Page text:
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Condominium Insurance Explained

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Q: We recently discovered that the air handler drain in the unit above us became clogged resulting in water damage to our unit. Our insurance covered some of the costs, but not all. We were not in the unit when this occurred and it was some time before we discovered it, resulting in mold. Would our condominium association be responsible for the uncovered damage? For example, we had to repaint the unit, and replace the water heater and two vanities that had to be thrown out. (G.T., via e-mail)

A: The first question is whether the incident would be legally classified as a “casualty,” referred to in the condominium statute as an “insurable event.” A casualty is an unexpected and sudden event. Slow and progressive leaks are generally not considered casualties. Casualties are typically covered by insurance, maintenance is typically not.

In my experience, air handler overflows are usually considered an insurable event by applicable insurers. This seems to be your case, since you state that your individual unit insurer, called the “HO-6” insurer, has provided coverage, just not enough money to repair all of your damage.

Section 718.111(11) of the Florida Condominium Act sets forth the respective insurance requirements as between the association and unit owners’ insurance. This coverage is often described as “no fault,” meaning that insurance is available regardless of whether the negligence of any party (such as the association or a unit owner) caused or contributed to the damage. Per the statute, the association must generally insure both the units and common elements, as originally constructed by the developer, and replacements of like kind and quality, subject to certain exceptions. Unit owners are required to insure floor, wall, and ceiling coverings, electrical fixtures, appliances, water heaters, water filters, built-in cabinets and countertops, and window treatments, including curtains, drapes, blinds, hardware, and similar window treatment components, or replacements of any of the foregoing which are located within the boundaries of the unit and serve only that unit.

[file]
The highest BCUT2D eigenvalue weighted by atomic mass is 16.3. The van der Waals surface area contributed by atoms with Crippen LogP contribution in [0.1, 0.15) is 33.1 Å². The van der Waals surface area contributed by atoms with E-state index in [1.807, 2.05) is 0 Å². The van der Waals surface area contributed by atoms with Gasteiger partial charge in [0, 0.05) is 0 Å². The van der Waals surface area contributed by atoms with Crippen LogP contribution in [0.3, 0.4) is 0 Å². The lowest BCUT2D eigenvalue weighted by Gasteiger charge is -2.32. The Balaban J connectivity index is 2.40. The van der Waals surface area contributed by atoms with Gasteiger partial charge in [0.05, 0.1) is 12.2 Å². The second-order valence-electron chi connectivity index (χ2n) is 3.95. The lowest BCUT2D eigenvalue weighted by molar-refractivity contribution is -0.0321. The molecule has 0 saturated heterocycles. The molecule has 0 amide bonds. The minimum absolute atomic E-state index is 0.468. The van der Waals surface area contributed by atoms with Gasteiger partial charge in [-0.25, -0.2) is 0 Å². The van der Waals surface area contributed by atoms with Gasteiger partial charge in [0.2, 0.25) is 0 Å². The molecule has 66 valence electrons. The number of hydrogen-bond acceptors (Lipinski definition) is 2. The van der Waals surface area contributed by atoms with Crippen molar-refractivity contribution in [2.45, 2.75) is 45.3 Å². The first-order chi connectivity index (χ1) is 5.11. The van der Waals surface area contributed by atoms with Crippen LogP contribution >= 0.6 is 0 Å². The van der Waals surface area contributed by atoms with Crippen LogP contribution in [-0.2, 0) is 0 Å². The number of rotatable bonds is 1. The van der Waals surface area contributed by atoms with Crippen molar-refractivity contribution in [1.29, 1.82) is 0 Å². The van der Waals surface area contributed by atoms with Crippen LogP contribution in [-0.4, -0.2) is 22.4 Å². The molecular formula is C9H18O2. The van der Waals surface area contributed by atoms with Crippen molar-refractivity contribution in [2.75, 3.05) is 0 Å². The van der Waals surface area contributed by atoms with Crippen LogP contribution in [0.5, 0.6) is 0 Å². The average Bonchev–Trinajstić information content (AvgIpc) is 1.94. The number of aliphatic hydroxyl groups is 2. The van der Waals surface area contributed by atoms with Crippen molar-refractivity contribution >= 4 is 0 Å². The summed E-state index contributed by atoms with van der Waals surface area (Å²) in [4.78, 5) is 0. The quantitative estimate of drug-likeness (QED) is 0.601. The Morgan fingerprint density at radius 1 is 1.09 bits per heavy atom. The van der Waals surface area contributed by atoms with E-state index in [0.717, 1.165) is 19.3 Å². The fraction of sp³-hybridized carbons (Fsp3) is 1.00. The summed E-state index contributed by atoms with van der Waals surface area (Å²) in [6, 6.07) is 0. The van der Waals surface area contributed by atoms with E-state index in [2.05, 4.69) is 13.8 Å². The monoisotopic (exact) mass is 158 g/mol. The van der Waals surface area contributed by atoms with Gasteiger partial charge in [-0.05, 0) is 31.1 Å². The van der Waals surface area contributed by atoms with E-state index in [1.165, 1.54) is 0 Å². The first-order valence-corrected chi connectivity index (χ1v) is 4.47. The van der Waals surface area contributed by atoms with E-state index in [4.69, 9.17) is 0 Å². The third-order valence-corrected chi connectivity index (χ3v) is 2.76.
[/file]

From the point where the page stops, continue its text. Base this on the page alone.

In your situation, the damage you describe appears to be items that are your responsibility to insure, as listed above. If you could show that there was negligence that led to the water intrusion, then you could consider making a claim against the party whose fault created or contributed to the mishap. That would require a close review of the condominium documents by a competent attorney to determine who was responsible to maintain the drain in question. It might be the association, it might be your upstairs neighbor, and if the drain also serves your unit, it might be you, or partially your responsibility.

After you have identified the party with the responsibility to maintain the element, you must then establish lack of due care. Not every water intrusion event results from the negligence of a party. Foreseeability and industry standards of care are important legal elements. You might also expect that an argument could be asserted that you were negligent, as you state that your unit was empty for some time before the water intrusion was discovered. The other party may argue that if you had your unit regularly inspected and promptly reported the situation, the damage could have been mitigated.

Q: We have board members that have been on for years and years and only if they step down or die will they be replaced. It’s to the point where owners do not bother to even run against them. Is there a term of office limit for board members of a condominium association? (D.G., via e-mail)

A: Section 718.112(2)(d)2. of the Florida Condominium Act states that a board member may not serve more than 8 consecutive years unless approved by an affirmative vote of unit owners representing two-thirds of all votes cast in the election or unless there are not enough eligible candidates to fill the vacancies on the board at the time of the vacancy.

This law was enacted July 1, 2018. There has been substantial debate, discussed extensively in my previous columns, as to whether this law is retroactive. As of this writing, the prevailing view in the legal community is that the law is effective July 1, 2018, and the term limits should be calculated as of that date.

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